The Southwestern Historical Quarterly, Volume 21, July 1917 - April, 1918 Page: 50
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50 The Southwestern Historical Quarterly
sending volunteers to Texas; this is Huston's estimate of what
he proposed to expend, and while, it may be an exaggeration, the
fact remains that large sums were undoubtedly laid out by him
in equipping armed emigrants.43
No writer on Texas history has a good word to say for Huston.
On the contrary, he has been severely arraigned for his lack of
military quarters, for indulging the soldiers in sprees, and for
seeking to influence them to threaten "to chastise the President,
kick Congress out of doors, and give laws to Texas."44 Most rep-
rehensible are these charges if true; certain ones, however, are
contradicted by Huston's statements, as will be shown below.
IHuston was, as I have said, a typical military adventurer, and
was probably no better and no worse than many another who in
1836 sought in Texas an opportunity for winning fame by suc-
cessful campaigns against the Mexicans and Indians. Ile was no
doubt over-aggressive in seeking the command of the army, he
deserves censure for challenging Johnston, and the Matamoras
expedition, which he urged upon the government, was certainly
an unwise measure. This last point deserves a little fuller con-
sideration, since it well illustrates Huston's general policy--
namely, an aggressive attitude toward Mexico. This is brought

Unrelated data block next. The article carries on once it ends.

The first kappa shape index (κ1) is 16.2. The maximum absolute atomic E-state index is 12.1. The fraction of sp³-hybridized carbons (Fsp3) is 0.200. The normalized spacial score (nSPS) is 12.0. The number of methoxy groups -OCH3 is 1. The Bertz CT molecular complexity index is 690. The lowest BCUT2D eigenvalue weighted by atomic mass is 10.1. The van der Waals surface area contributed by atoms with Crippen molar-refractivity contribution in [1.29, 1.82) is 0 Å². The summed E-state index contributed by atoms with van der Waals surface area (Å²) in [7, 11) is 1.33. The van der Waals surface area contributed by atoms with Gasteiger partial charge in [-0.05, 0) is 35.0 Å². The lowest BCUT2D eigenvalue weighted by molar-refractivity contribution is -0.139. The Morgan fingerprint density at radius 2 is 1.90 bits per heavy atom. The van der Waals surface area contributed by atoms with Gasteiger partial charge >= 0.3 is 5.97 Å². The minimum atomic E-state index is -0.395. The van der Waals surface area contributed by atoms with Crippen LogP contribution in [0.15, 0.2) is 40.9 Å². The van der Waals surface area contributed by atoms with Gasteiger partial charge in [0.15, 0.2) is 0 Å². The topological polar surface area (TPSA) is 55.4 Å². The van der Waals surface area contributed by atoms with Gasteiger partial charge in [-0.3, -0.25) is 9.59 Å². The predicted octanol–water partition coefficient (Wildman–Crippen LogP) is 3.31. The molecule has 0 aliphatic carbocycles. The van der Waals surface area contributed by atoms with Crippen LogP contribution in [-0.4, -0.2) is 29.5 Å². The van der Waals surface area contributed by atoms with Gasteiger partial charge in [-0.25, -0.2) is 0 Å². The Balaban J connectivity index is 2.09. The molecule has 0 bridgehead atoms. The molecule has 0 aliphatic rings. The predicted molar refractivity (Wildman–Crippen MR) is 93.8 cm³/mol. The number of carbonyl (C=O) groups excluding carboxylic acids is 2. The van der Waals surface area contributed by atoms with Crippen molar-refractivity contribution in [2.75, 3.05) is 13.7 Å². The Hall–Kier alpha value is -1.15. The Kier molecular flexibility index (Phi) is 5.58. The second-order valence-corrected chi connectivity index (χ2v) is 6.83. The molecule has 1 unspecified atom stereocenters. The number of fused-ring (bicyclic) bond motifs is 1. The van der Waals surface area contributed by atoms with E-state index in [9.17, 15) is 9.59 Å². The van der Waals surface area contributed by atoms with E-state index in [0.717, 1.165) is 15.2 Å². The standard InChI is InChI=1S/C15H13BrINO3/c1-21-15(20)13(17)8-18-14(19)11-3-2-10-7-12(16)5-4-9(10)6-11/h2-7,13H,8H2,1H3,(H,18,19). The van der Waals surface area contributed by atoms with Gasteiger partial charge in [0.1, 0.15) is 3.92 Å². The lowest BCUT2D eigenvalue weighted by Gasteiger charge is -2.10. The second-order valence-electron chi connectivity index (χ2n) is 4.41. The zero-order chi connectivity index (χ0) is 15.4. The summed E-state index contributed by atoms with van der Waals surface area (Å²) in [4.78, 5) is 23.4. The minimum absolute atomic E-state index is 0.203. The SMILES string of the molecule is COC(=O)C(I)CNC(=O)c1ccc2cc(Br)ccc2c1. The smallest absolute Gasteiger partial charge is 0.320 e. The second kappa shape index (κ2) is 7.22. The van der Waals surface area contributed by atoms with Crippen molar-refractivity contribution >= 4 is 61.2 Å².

cut in a letter written to General Quitman from the camp in the
vicinity of Victoria in the summer of 1836. The writer sets
forth his intention of starting on ahead with a force of 500
cavalry. HIe was convinced that Mexico would never acquiesce
in the United States extending to the Rio Grande, and that a
blow should be struck at her immense frontier on that river be-
fore she had time to recruit her strength and energies for another
campaign. The impending invasion could be prevented by the
capture of Matamoras: "if so, Mexico is open before us." Rusk
and General Green agreed with him that the war must be prose-
cuted with energy. An invasion of that country was necessary
to secure the recognition by that country of Texas independence.
The writer concludes with the statement that "a short fight and
long negotiation is not the way to gain a profit by victory."4"
48Cf. Kennedy, History of Texas, IT, 241.
"Cf. Williams, Houston, 239; Woroten, History of Texas, 255.
"MS. Claiborne Correspondence.
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Texas State Historical Association. The Southwestern Historical Quarterly, Volume 21, July 1917 - April, 1918, periodical, 1918; Austin, Texas. (texashistory.unt.edu/ark:/67531/metapth101073/m1/56/: accessed November 19, 2017), University of North Texas Libraries, The Portal to Texas History, texashistory.unt.edu; crediting Texas State Historical Association.